Johnston: Tavares sets sights on NHL supremacy

John Tavares and Sidney Crosby battle in the first round of last year's playoffs. (AP/Kathy Kmonicek)

To be the best you have to beat the best.

So as John Tavares transitions into the next phase of his NHL career — the Hart Trophy finalist was named captain of the New York Islanders on Monday — it should come as no surprise to find out that the player he wants to measure himself against is Sidney Crosby.

Those two went head-to-head during the first round of last year’s playoffs and spent some time working out together over the summer.

Tavares travelled to Halifax and Vail, Colo., to participate in sessions led by Andy O’Brien, Crosby’s longtime personal trainer, and gained a little more insight into what makes the world’s top hockey player tick. That was almost as valuable as the physical benefits those workouts yielded.

“I’ve got a lot of respect for him in the way he handles himself, the way he plays, how hard he works and how bad he wants it,” Tavares told about Crosby. “I’d like to think that I’m right there and want it just as bad.”

As recently as a year or two ago, it would be surprising to hear Tavares say such a thing publicly.

But at age 22 he seems to have come into his own — something that was noted by Hockey Canada at last month’s Olympic orientation camp in Calgary and should be on display more now that he’s officially taken over leadership of the Islanders.

If a player’s career is viewed as a series of building blocks, the No. 1 overall pick in 2009 has scaled new heights.

Forty-seven points in 48 games was a solid output, but it was his role in pushing the Islanders to a post-season berth that really helped him secure third in voting for the league’s MVP award. The six-game loss to Pittsburgh in the first round has only left him hungrier to do it all again.

“You really don’t know what the playoffs are like until you get there,” said Tavares. “You can ask guys about it, you can talk about it and hear a lot of things about it, but there’s nothing really quite like it. …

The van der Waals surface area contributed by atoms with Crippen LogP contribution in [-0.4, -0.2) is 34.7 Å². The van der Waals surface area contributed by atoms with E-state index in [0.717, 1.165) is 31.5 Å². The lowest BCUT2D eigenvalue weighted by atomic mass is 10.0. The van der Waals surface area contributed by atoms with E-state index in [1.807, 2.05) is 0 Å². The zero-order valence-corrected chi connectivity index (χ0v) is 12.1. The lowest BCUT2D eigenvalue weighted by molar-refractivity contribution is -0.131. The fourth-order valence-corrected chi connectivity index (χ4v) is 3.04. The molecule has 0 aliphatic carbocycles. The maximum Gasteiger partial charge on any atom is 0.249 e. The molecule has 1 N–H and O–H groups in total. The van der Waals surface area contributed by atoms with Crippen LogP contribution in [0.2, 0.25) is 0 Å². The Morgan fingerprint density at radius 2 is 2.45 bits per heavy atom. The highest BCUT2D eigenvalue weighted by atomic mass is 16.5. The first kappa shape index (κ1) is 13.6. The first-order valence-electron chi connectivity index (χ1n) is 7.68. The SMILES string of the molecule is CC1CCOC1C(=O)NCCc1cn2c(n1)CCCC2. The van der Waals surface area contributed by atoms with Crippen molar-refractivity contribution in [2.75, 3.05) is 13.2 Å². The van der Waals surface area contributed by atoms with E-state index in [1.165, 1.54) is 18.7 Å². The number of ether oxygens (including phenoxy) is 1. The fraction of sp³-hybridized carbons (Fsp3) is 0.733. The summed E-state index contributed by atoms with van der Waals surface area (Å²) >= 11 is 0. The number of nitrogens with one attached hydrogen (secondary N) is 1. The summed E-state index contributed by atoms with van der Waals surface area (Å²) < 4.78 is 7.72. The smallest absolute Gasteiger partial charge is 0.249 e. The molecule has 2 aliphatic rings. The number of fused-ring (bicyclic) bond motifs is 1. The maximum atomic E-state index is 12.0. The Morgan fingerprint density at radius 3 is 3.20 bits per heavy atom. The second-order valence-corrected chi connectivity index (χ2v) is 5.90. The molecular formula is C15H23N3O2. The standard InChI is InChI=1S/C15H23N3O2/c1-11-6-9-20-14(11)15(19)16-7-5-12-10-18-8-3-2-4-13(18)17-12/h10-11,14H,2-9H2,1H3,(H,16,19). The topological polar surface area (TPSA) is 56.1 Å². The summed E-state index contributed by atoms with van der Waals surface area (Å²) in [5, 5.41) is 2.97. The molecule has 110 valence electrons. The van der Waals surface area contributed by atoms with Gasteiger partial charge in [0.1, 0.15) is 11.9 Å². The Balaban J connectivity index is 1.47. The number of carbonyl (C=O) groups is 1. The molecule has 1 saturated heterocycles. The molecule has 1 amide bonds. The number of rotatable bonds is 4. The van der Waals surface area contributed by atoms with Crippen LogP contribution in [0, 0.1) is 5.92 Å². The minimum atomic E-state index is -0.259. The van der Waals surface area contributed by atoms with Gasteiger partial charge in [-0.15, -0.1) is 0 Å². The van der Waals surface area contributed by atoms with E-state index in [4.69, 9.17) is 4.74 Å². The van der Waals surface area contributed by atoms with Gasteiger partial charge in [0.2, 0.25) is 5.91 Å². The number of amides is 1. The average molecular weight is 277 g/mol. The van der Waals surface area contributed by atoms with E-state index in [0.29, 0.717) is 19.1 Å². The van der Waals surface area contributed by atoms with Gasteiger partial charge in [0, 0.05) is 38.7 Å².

“It was some of the most fun I ever had playing hockey.”

There will be more expectations placed on Tavares in his fifth NHL season than ever before and he seems prepared to welcome that challenge. While he may never become as dominant as Crosby, it’s clear that his goal is to do everything he can to achieve that status.

The most obvious similarity between the two men is a relentless drive to get better.

A conversation with a member of the Islanders about the newly minted captain sounds eerily similar to many that we’ve had in Pittsburgh over the years.

“He’s someone who was obviously given some extraordinary talents and he does not let them go to waste,” linemate Matt Moulson said of Tavares. “He’s probably the hardest worker I’ve ever seen. I’ve watched him for a long time — I think since he was 13 or 14 — at how hard he’s worked to get where he is.

“It wasn’t something he just took for granted.”

Barring something unforeseen, Tavares and Crosby will be back together again in February when Team Canada travels to Sochi, Russia and attempts to defend its gold medal at the Olympics.

The prospect of playing in that tournament is another major source of motivation. Tavares has worn the Maple Leaf with pride at two world junior championships and three IIHF World Hockey Championships, but has only so far dreamed about the Olympics.

He fondly remembers watching Crosby’s golden goal at the Vancouver Games on television along with the rest of the nation.

“I’ve always looked at it that the highest honour in hockey is winning the Stanley Cup and I guess the highest honour as an athlete is to win a gold medal at the Olympic Games,” said Tavares. “It will be a unique experience (in Sochi). It will be not like Vancouver obviously, but it will be a different sort of pressure.

“I think there still will be a lot of it.”

In the meantime, his focus will be trained on having a strong start to the year for the Islanders.

Tavares has been the face of the franchise since getting drafted and carried himself like a captain even when Mark Streit wore the “C,” but now there is no absolutely no doubt about who is leading the way on Long Island.

“He’s only going to get better,” said Moulson. “He’s still young, still learning and he’s going to be a dominant player in the league for a lot of years.”

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